Fellow
Poland – 2015
CITATION

For contributions to high-dimensional geometric computing, streaming/sketching algorithms, and the Sparse Fourier Transform.

CITATION

With Andrei Broder and Moses S Charikar, for their groundbreaking work on Locality-Sensitive Hashing that has had great impact in many fields of computer science including computer vision, databases, information retrieval, machine learning, and signal processing.


Hashing is one of the fundamental techniques in computer science: generating challenging theoretical questions as well as finding application in almost all fields of computer science. In many of these applications a refined form of hashing is required, where keys that are close in the original space are more likely to be mapped to the same hash value. This is the problem that locality-sensitive hashing addresses. As a result similarity search problems can be solved in the hashed space instead of the original space, leading often to significant improvements either in efficiency or quality.

Motivated by the need to efficiently compute near-duplicate web pages, Andrei Broder introduced specific locality-sensitive hash functions, called minhash functions, and used them to estimate the similarity of sets. Piotr Indyk and the late Rajeev Motwani extended locality-sensitive hash functions to a wider range of distance functions and showed how to use them to design approximate nearest neighbor algorithms with sub-linear query time. Moses Charikar subsequently introduced a highly efficient family of locality-sensitive hash functions, called simhash functions, for angular distances as well as a new variant of the nearest neighbor search algorithm.

Locality-sensitive hashing techniques have been widely used in many fields of computer science including computer vision, databases, information retrieval, data mining, machine learning, and signal processing. Furthermore, they have inspired the development of other hashing-based methods for similarity search such as parameter sensitive hashing, semantic hashing, spectral hashing, and kernelized LSH.

The work has also enabled other significant theoretical developments. In particular, it has led to the design of nearest neighbor algorithms for more complex metric spaces that play an important role in various applications. It has also resulted in new discoveries in, and connections to, other areas such as vector quantization, communication complexity, and streaming algorithms.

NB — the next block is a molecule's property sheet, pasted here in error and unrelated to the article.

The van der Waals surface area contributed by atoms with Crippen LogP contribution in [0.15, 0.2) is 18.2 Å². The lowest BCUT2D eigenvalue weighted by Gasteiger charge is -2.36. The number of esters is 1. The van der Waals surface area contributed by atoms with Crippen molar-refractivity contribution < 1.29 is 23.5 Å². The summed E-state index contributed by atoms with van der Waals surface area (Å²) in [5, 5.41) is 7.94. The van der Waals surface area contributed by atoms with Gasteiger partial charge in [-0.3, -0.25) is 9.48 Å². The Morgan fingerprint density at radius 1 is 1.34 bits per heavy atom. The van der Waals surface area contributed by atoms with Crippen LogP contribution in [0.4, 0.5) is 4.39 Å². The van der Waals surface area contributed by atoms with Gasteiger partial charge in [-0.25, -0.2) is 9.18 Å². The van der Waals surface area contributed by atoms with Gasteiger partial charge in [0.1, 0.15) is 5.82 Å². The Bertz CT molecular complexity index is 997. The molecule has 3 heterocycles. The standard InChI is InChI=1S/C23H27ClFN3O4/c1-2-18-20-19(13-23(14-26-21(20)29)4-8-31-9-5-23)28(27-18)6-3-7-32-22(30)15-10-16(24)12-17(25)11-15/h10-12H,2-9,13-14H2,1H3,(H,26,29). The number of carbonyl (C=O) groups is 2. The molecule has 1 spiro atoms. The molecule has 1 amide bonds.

Press Release

Andrei Broder, Moses Charikar, Piotr Indyk named recipients of the 2012 Paris Kanellakis Theory and Practice Award 

 

Broder, Charikar, and Indyk were recognized for their work on algorithms that allow for quickly finding similar entries in large databases, known as locality-sensitive hashing (LSH), These algorithms can drastically reduce the computational time needed for retrieving similar items, at the cost of a small probability of failing to find the absolute closest match.  LSH has impacted fields as diverse as computer vision, databases, information retrieval, data mining, machine learning, and signal processing.  
 
Andrei Broder introduced specific locality-sensitive min-hash functions, used to estimate the similarity of data sets and identify near-duplicate documents.  He is a Google Distinguished Scientist.  
 
Piotr Indyk, with the late Rajeev Motwani, extended LSH functions to a wider range of distance functions, and applied them to design efficient approximate nearest neighbor algorithms. Indyk is a professor at MIT's Computer Science and Artificial Intelligence Lab.  
 
Moses Charikar introduced sim-hash functions for angular distances. He is a professor of Computer Science at Princeton University.